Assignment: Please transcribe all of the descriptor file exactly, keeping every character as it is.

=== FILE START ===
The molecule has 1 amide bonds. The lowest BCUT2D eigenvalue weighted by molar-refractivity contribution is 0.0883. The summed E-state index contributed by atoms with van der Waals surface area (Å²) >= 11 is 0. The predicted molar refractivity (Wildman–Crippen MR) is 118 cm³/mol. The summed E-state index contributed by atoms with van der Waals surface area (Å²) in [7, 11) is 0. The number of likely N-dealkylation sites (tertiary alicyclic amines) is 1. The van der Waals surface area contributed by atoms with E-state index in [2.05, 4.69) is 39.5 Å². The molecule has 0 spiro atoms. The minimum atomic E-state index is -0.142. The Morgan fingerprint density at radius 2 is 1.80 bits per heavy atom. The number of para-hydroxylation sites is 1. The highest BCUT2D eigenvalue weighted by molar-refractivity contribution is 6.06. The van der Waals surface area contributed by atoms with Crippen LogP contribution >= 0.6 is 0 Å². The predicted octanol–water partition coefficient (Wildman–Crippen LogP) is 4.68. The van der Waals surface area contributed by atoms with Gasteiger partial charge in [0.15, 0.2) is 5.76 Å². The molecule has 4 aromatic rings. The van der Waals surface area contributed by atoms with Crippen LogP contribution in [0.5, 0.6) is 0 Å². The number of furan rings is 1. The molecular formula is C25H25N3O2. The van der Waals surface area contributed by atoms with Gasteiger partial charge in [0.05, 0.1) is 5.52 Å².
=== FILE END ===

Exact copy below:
The molecule has 1 amide bonds. The lowest BCUT2D eigenvalue weighted by molar-refractivity contribution is 0.0883. The summed E-state index contributed by atoms with van der Waals surface area (Å²) >= 11 is 0. The predicted molar refractivity (Wildman–Crippen MR) is 118 cm³/mol. The summed E-state index contributed by atoms with van der Waals surface area (Å²) in [7, 11) is 0. The number of likely N-dealkylation sites (tertiary alicyclic amines) is 1. The van der Waals surface area contributed by atoms with E-state index in [2.05, 4.69) is 39.5 Å². The molecule has 0 spiro atoms. The minimum atomic E-state index is -0.142. The Morgan fingerprint density at radius 2 is 1.80 bits per heavy atom. The number of para-hydroxylation sites is 1. The highest BCUT2D eigenvalue weighted by molar-refractivity contribution is 6.06. The van der Waals surface area contributed by atoms with Crippen LogP contribution >= 0.6 is 0 Å². The predicted octanol–water partition coefficient (Wildman–Crippen LogP) is 4.68. The van der Waals surface area contributed by atoms with Gasteiger partial charge in [0.15, 0.2) is 5.76 Å². The molecule has 4 aromatic rings. The van der Waals surface area contributed by atoms with Crippen LogP contribution in [0.5, 0.6) is 0 Å². The number of furan rings is 1. The molecular formula is C25H25N3O2. The van der Waals surface area contributed by atoms with Gasteiger partial charge in [0.05, 0.1) is 5.52 Å².